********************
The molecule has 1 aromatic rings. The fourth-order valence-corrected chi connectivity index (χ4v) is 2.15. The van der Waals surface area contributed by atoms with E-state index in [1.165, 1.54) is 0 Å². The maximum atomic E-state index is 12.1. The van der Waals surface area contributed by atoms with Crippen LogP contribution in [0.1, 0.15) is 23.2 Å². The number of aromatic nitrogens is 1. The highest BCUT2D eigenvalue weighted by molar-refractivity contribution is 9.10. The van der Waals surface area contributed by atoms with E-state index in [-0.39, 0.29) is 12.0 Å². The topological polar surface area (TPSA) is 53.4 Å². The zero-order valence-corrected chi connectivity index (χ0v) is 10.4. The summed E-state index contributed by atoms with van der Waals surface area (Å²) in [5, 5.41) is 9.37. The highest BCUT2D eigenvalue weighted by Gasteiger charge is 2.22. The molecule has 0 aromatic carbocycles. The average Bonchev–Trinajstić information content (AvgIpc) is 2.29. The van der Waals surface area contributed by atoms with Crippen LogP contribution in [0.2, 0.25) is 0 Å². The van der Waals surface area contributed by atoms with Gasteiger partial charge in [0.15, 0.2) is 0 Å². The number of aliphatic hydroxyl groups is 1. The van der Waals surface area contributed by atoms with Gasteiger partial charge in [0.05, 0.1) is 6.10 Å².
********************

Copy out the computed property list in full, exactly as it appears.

The molecule has 1 aromatic rings. The fourth-order valence-corrected chi connectivity index (χ4v) is 2.15. The van der Waals surface area contributed by atoms with E-state index in [1.165, 1.54) is 0 Å². The maximum atomic E-state index is 12.1. The van der Waals surface area contributed by atoms with Crippen LogP contribution in [0.1, 0.15) is 23.2 Å². The number of aromatic nitrogens is 1. The highest BCUT2D eigenvalue weighted by molar-refractivity contribution is 9.10. The van der Waals surface area contributed by atoms with E-state index in [-0.39, 0.29) is 12.0 Å². The topological polar surface area (TPSA) is 53.4 Å². The zero-order valence-corrected chi connectivity index (χ0v) is 10.4. The summed E-state index contributed by atoms with van der Waals surface area (Å²) in [5, 5.41) is 9.37. The highest BCUT2D eigenvalue weighted by Gasteiger charge is 2.22. The molecule has 0 aromatic carbocycles. The average Bonchev–Trinajstić information content (AvgIpc) is 2.29. The van der Waals surface area contributed by atoms with Crippen LogP contribution in [0.2, 0.25) is 0 Å². The van der Waals surface area contributed by atoms with Gasteiger partial charge in [0.15, 0.2) is 0 Å². The number of aliphatic hydroxyl groups is 1. The van der Waals surface area contributed by atoms with Gasteiger partial charge in [0.05, 0.1) is 6.10 Å².